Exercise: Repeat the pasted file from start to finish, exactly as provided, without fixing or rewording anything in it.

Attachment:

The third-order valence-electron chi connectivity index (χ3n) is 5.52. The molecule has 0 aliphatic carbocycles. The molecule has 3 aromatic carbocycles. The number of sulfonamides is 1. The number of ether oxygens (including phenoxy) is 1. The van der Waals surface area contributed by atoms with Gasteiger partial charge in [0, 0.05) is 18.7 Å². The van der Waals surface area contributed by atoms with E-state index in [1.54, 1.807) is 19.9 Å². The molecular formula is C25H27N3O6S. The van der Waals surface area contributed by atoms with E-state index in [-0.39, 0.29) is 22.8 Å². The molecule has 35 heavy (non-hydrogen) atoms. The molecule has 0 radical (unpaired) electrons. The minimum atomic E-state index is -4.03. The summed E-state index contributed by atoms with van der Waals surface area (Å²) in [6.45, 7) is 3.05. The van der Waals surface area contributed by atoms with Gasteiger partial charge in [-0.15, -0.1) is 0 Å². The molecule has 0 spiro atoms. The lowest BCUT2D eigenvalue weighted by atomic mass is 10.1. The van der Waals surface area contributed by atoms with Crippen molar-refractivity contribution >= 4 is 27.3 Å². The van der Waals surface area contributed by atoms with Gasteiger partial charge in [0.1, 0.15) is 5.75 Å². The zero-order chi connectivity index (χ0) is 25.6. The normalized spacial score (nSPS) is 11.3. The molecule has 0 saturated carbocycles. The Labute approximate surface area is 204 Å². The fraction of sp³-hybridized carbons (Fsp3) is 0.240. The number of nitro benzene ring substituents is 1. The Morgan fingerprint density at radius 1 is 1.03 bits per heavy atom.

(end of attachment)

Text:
The third-order valence-electron chi connectivity index (χ3n) is 5.52. The molecule has 0 aliphatic carbocycles. The molecule has 3 aromatic carbocycles. The number of sulfonamides is 1. The number of ether oxygens (including phenoxy) is 1. The van der Waals surface area contributed by atoms with Gasteiger partial charge in [0, 0.05) is 18.7 Å². The van der Waals surface area contributed by atoms with E-state index in [1.54, 1.807) is 19.9 Å². The molecular formula is C25H27N3O6S. The van der Waals surface area contributed by atoms with E-state index in [-0.39, 0.29) is 22.8 Å². The molecule has 35 heavy (non-hydrogen) atoms. The molecule has 0 radical (unpaired) electrons. The minimum atomic E-state index is -4.03. The summed E-state index contributed by atoms with van der Waals surface area (Å²) in [6.45, 7) is 3.05. The van der Waals surface area contributed by atoms with Gasteiger partial charge in [-0.15, -0.1) is 0 Å². The molecule has 0 spiro atoms. The lowest BCUT2D eigenvalue weighted by atomic mass is 10.1. The van der Waals surface area contributed by atoms with Crippen molar-refractivity contribution >= 4 is 27.3 Å². The van der Waals surface area contributed by atoms with Gasteiger partial charge in [0.1, 0.15) is 5.75 Å². The zero-order chi connectivity index (χ0) is 25.6. The normalized spacial score (nSPS) is 11.3. The molecule has 0 saturated carbocycles. The Labute approximate surface area is 204 Å². The fraction of sp³-hybridized carbons (Fsp3) is 0.240. The number of nitro benzene ring substituents is 1. The Morgan fingerprint density at radius 1 is 1.03 bits per heavy atom.